Unwanted Treasures Of The Patent Office


After 1823 the number of patent models at Blodgett’s Hotel increased until by 1836 there were about 7,000 of them, lodged against more than 10,000 patents issued. A committee of Congress reporting on the need for a new building declared that “a great number of them, supposed to be 500, from want of room, have been stowed away in a dark garret.” (It was an ominous precedent.) In July, 1836, a law was passed allowing for construction of the new building. Ground had hardly been broken, six months later, when at three o’clock on the morning of December 15 fire was discovered in the Post Office section of Blodgett’s Hotel. Within a matter of hours the building was burned to the ground, and with it went every record and every model owned by the Patent Office.

Describing the calamity, a Senate investigating committee spoke ruefully of “a pride which must now stand rebuked by the improvidence which exposed so many memorials and evidences of the superiority of American genius to the destruction which has overtaken them.” And Congress, perhaps impressed by this rhetoric, promptly appropriated $100,000 for restoration of “3,000 of the most important [models] … which will form a very interesting and valuable collection.”

At first Patent Commissioner Henry L. Ellsworth worked diligently both at having the burned models restored or rebuilt and at outfitting the showrooms of the new Patent Office. Shortly, however, he complained to the secretary of state, under whose department his office came, that many inventors had failed to co-operate and that it was impossible to remake the models without their help. This was particularly true of such inventions as the plow with cannon for handles to fight off sudden Indian attack—of which the burnt model was the only one ever made.

But if Ellsworth was thwarted by the apathy of inventors when it came to restoring models, he was overcome by their enthusiasm for submitting new ones. The new Patent Office building at Seventh to Ninth between F and G was only partially completed by 1844, but already the Commissioner was forced to complain that unless the job were hurried the collection of models would force the working staff out onto the street. “The increase of models renders daily the transaction of business more difficult,” Ellsworth wrote in his annual report. (In fact, he was so discouraged by the influx of new models that he managed to spend only $25,588.91 of the $100,000 appropriated for restoration of the old ones.)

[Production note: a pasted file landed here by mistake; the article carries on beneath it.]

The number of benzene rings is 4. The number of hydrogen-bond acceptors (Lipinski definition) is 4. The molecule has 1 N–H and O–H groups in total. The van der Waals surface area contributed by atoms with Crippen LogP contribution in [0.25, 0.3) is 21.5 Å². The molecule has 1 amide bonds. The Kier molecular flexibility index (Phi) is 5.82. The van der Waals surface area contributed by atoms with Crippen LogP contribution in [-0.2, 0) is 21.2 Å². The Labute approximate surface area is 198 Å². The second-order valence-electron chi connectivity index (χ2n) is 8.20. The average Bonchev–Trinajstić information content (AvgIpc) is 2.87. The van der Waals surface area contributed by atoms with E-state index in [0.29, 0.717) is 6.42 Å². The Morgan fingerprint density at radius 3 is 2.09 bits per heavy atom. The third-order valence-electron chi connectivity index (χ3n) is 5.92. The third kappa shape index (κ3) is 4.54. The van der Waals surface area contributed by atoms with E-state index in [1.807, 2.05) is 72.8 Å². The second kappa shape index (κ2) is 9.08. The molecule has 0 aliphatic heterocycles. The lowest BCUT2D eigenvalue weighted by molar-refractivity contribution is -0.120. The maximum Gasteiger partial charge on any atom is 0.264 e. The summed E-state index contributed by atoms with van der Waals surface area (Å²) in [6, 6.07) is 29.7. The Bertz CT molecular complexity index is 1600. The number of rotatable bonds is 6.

By 1856, however, three wings of the new building were completed. Its great halls, the east and west wings, were fitted out as showrooms, and the building again became a tourist attraction, a display of national ingenuity.

Then came the Civil War. Invention was fantastically stimulated. Models, which had been coming in by the hundreds every year, now arrived by the thousands. Several of them came each day to each of the twenty examiners and were thrown on shelves until papers were completed and issued. Then, just as quickly, the models were tagged with basic information and carted to the galleries, unclassified, where higgledy-piggledy they were tossed into a case or onto another shelf. An army shoe would land next to a drill; a corset beside a sword.

By 1876, William H. Doolittle, acting commissioner of patents, reported that the building was so clogged with models that the public had been barred from seeing them for lack of room.

He estimated that 175,000 models had been crowded into the galleries and that they were increasing by 13,000 to 14,000 a year. “Immediate relief,” he said, “is necessary.” Even though a law of 1870 had made the submission of models discretionary, it appeared the Commissioner had not wanted to take upon himself the responsibility for rejecting them. But neither could he function in their midst.

Temporary relief came on September 24, 1877, when fire again broke out in the Patent Office. Although the blaze was confined to the west and north wings, and neither of them was destroyed, 160 cases of models, estimated to contain 76,000 in all, were ruined.

Some of these were replaced through a $45,000 appropriation, and still new ones poured in. Finally the law had to be changed again, this time to prohibit the sending of a model unless demanded by the Patent Commissioner.

But still no record was made of how many models had been restored or even how many were in the Patent Office, and estimates varied by as many as 25,000, depending on whether the guesser was a patent examiner tripping over them while trying to do a day’s work or a congressman looking to save the price of renting some place to put them. It is known, however, that 246,094 patents had been issued by 1880 and that perhaps 200,000 of them were represented by models. Added to these were thousands of models which had accompanied applications that were never completed.

By 1893 the Patent Office estimate appears to have won out, for that year Congress allowed the renting of the Union Building at G Street between Sixth and Seventh streets, N.W. No attempt was made to arrange the models for display in the Union Building. They were simply stored in fantastic disarray throughout the building, even though Congress was under the impression it was paying for an exhibition hall.